GIVA

a traditional footwear in Persia, mainly consisting of an upper part made of twined white cotton thread sewn up on the edges of a cloth and leather or rubber sole. The earliest known mention of the word giva is probably that in the Širāz-nāma (comp. ca. 1333) of Abu’l-ʿAbbās Zarkub Širāzi, where he mentions the bāzār-e giva-duzān (giva-makers’ market) of Shiraz.

 

GIVA, a traditional footwear in Persia, mainly consisting of an upper part made of twined white cotton thread sewn up on the edges of a cloth and leather or rubber sole (PLATE I).

Nothing can be found about the precedents of the giva-making craft (giva-duzi/-bāfi) in Persia in available sources. The earliest known mention of the word giva is probably that in the Širāz-nāma (comp. ca. 734/1333) of Abu’l-ʿAbbās Zarkub Širāzi, where (pp. 127, 155) he mentions the “bāzār-e giva-duzān” (giva-makers’ market) as well-known in Shiraz. Another early reference to giva is found in the Resāla-ye delgošā by the satirical author ʿObayd Zākāni (d. ca. 772/1370), where he mentions (p. 62) the anecdote of a dervish performing his ritual prayer (namāz) with his givas on lest these be stolen. The word is recorded in much later Persian dictionaries such as Moḥammad-Qāsem Soruri’s Majmaʿ al-fors (comp. 1008/1599-1600; III, p. 1233: “a kind of cloth shoe”) and ʿAbd-al-Rašid Tattavi’s Farhang-e rašidi (comp. 1064/ 1653-54; II, p. 1267: “a kind of woolen footwear”).

Producing a pair of givas, done only by hand, is a complicated, time-consuming job. For instance, making a single average-sized upper takes nearly two days (Wulff, Crafts, pp. 228-29). At least three persons are involved in the commercial production of a pair of givas. Knitting the uppers (ruya; vernacular variants: rua, ruvār, etc.) in a kind of “blanket stitch” is a woman’s work, done at home with strong twined cotton thread, using a special needle about 11.5 cm long (PLATE II). Sometimes a triangular tip cap (piš-panja), knitted separately, is sewn onto the ruya’s tip (panja) to reinforce it (PLATE III, PLATE IV). Traditional soles (taḵt, zira, šiva), made by specialized craftsmen in sole-making (taḵt-/šiva-kaši) workshops, consist of strong white or black linen or cotton rags cut into strips usually 13 to 15 cm long and 4 cm wide, which are then folded to a width of 1 cm. The folded strips are first soaked in a solution of gum tragacanth (katirā), and beaten fl;at with a mošta (mallet without handle). About ninety such folded strips are needed for a single sole. Then the sole-maker pierces up to six holes longitudinally in the bundle of compressed strips with a special hot awl. Next, from cowhide tanned in lime he cuts a long narrow strip which he passes through the holes to keep the cloth strips tightly pressed together. The bundle is then trimmed edgewise with a sharp knife to fit different foot soles. The tip (puza, damāḡa) and the counter (pāšna, naʿleki, etc.) are further reinforced with two pieces of strong hide. Leather soles are sometimes made, and since nearly five decades ago rubber soles, cut out of fl;at pieces of discarded tires, are used for producing much cheaper givas. The soles of a pair, being identical, can suit either the right or left foot.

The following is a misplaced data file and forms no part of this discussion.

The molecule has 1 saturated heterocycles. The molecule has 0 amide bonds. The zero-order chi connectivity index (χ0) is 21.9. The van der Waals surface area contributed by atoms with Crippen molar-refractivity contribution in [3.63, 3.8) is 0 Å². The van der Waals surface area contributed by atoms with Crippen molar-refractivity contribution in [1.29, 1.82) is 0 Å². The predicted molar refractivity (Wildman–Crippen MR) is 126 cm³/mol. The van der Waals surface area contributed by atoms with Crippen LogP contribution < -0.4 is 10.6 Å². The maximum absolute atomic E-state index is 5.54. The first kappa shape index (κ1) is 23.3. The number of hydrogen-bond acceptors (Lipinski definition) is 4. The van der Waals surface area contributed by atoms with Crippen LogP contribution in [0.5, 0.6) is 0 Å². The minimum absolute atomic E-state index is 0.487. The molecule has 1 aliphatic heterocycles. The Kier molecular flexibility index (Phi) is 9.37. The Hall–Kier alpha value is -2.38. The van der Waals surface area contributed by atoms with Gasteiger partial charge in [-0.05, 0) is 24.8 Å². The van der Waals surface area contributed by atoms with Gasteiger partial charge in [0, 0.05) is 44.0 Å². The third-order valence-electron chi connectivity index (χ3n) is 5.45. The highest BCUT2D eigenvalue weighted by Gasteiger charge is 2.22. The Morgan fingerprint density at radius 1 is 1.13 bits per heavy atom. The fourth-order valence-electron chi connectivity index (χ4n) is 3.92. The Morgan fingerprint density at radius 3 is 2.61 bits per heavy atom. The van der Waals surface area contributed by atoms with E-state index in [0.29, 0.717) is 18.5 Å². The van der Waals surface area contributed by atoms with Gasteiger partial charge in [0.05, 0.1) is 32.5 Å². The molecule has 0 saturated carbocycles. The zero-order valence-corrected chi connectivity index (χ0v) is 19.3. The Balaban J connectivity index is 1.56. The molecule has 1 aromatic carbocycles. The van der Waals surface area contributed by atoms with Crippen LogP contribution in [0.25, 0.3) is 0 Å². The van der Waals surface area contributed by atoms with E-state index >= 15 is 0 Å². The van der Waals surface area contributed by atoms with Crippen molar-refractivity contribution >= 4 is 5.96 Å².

The job of the third worker involved in the craft, the actual giva-maker (givaduz/kaš), is to assemble the uppers and soles which he buys from the preceding workers. In his specialized workshop, he sews the upper onto the edge of the sole with thread and a strip of bleached cowhide, molds the pairs, and presents them for sale.